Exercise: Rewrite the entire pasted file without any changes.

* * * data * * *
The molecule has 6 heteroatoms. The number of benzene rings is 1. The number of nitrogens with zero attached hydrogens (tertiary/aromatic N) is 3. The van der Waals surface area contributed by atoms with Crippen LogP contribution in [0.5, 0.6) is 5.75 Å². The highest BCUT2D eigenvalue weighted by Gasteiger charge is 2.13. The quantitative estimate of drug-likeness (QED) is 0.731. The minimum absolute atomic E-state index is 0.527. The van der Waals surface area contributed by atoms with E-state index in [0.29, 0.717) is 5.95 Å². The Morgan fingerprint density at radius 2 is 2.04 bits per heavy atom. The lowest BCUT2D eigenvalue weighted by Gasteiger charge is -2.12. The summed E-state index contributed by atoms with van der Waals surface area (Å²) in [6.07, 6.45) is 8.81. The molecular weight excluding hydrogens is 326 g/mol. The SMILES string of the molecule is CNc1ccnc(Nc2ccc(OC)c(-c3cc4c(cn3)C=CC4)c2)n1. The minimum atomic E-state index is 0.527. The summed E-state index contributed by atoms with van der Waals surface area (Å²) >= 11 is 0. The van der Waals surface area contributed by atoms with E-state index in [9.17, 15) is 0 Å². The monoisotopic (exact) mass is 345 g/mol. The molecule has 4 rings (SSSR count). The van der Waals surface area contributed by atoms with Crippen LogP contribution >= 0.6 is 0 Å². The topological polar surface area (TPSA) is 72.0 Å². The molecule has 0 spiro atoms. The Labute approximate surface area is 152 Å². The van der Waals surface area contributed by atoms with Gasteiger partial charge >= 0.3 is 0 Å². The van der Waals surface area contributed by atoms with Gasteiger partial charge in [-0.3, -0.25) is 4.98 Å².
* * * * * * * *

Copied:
The molecule has 6 heteroatoms. The number of benzene rings is 1. The number of nitrogens with zero attached hydrogens (tertiary/aromatic N) is 3. The van der Waals surface area contributed by atoms with Crippen LogP contribution in [0.5, 0.6) is 5.75 Å². The highest BCUT2D eigenvalue weighted by Gasteiger charge is 2.13. The quantitative estimate of drug-likeness (QED) is 0.731. The minimum absolute atomic E-state index is 0.527. The van der Waals surface area contributed by atoms with E-state index in [0.29, 0.717) is 5.95 Å². The Morgan fingerprint density at radius 2 is 2.04 bits per heavy atom. The lowest BCUT2D eigenvalue weighted by Gasteiger charge is -2.12. The summed E-state index contributed by atoms with van der Waals surface area (Å²) in [6.07, 6.45) is 8.81. The molecular weight excluding hydrogens is 326 g/mol. The SMILES string of the molecule is CNc1ccnc(Nc2ccc(OC)c(-c3cc4c(cn3)C=CC4)c2)n1. The minimum atomic E-state index is 0.527. The summed E-state index contributed by atoms with van der Waals surface area (Å²) >= 11 is 0. The van der Waals surface area contributed by atoms with E-state index in [9.17, 15) is 0 Å². The monoisotopic (exact) mass is 345 g/mol. The molecule has 4 rings (SSSR count). The van der Waals surface area contributed by atoms with Crippen LogP contribution >= 0.6 is 0 Å². The topological polar surface area (TPSA) is 72.0 Å². The molecule has 0 spiro atoms. The Labute approximate surface area is 152 Å². The van der Waals surface area contributed by atoms with Gasteiger partial charge >= 0.3 is 0 Å². The van der Waals surface area contributed by atoms with Gasteiger partial charge in [-0.3, -0.25) is 4.98 Å².